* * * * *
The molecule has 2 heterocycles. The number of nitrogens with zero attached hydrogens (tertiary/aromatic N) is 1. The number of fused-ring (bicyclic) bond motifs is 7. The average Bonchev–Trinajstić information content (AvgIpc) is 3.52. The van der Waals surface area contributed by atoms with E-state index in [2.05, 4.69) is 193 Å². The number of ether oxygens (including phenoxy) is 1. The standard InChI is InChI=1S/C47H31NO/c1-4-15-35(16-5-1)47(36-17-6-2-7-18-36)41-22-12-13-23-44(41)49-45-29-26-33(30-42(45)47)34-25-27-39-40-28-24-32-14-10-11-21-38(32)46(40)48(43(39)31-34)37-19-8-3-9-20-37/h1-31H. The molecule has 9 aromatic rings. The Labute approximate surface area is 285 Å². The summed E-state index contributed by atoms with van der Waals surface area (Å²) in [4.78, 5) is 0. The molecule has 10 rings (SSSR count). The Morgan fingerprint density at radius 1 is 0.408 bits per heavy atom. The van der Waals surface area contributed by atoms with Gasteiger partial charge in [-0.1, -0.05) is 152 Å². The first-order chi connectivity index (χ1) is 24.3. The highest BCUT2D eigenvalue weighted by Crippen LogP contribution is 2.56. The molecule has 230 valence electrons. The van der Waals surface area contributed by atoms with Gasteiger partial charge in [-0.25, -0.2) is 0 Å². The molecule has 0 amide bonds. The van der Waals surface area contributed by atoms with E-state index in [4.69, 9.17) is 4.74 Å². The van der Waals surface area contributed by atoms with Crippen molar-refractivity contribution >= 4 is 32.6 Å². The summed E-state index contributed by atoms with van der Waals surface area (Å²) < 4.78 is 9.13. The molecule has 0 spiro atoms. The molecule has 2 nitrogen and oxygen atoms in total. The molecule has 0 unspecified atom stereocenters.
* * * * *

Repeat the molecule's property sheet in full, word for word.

The molecule has 2 heterocycles. The number of nitrogens with zero attached hydrogens (tertiary/aromatic N) is 1. The number of fused-ring (bicyclic) bond motifs is 7. The average Bonchev–Trinajstić information content (AvgIpc) is 3.52. The van der Waals surface area contributed by atoms with E-state index in [2.05, 4.69) is 193 Å². The number of ether oxygens (including phenoxy) is 1. The standard InChI is InChI=1S/C47H31NO/c1-4-15-35(16-5-1)47(36-17-6-2-7-18-36)41-22-12-13-23-44(41)49-45-29-26-33(30-42(45)47)34-25-27-39-40-28-24-32-14-10-11-21-38(32)46(40)48(43(39)31-34)37-19-8-3-9-20-37/h1-31H. The molecule has 9 aromatic rings. The Labute approximate surface area is 285 Å². The summed E-state index contributed by atoms with van der Waals surface area (Å²) in [4.78, 5) is 0. The molecule has 10 rings (SSSR count). The Morgan fingerprint density at radius 1 is 0.408 bits per heavy atom. The van der Waals surface area contributed by atoms with Gasteiger partial charge in [-0.1, -0.05) is 152 Å². The first-order chi connectivity index (χ1) is 24.3. The highest BCUT2D eigenvalue weighted by Crippen LogP contribution is 2.56. The molecule has 230 valence electrons. The van der Waals surface area contributed by atoms with Gasteiger partial charge in [-0.25, -0.2) is 0 Å². The molecule has 0 amide bonds. The van der Waals surface area contributed by atoms with E-state index in [4.69, 9.17) is 4.74 Å². The van der Waals surface area contributed by atoms with Crippen molar-refractivity contribution >= 4 is 32.6 Å². The summed E-state index contributed by atoms with van der Waals surface area (Å²) < 4.78 is 9.13. The molecule has 0 spiro atoms. The molecule has 2 nitrogen and oxygen atoms in total. The molecule has 0 unspecified atom stereocenters.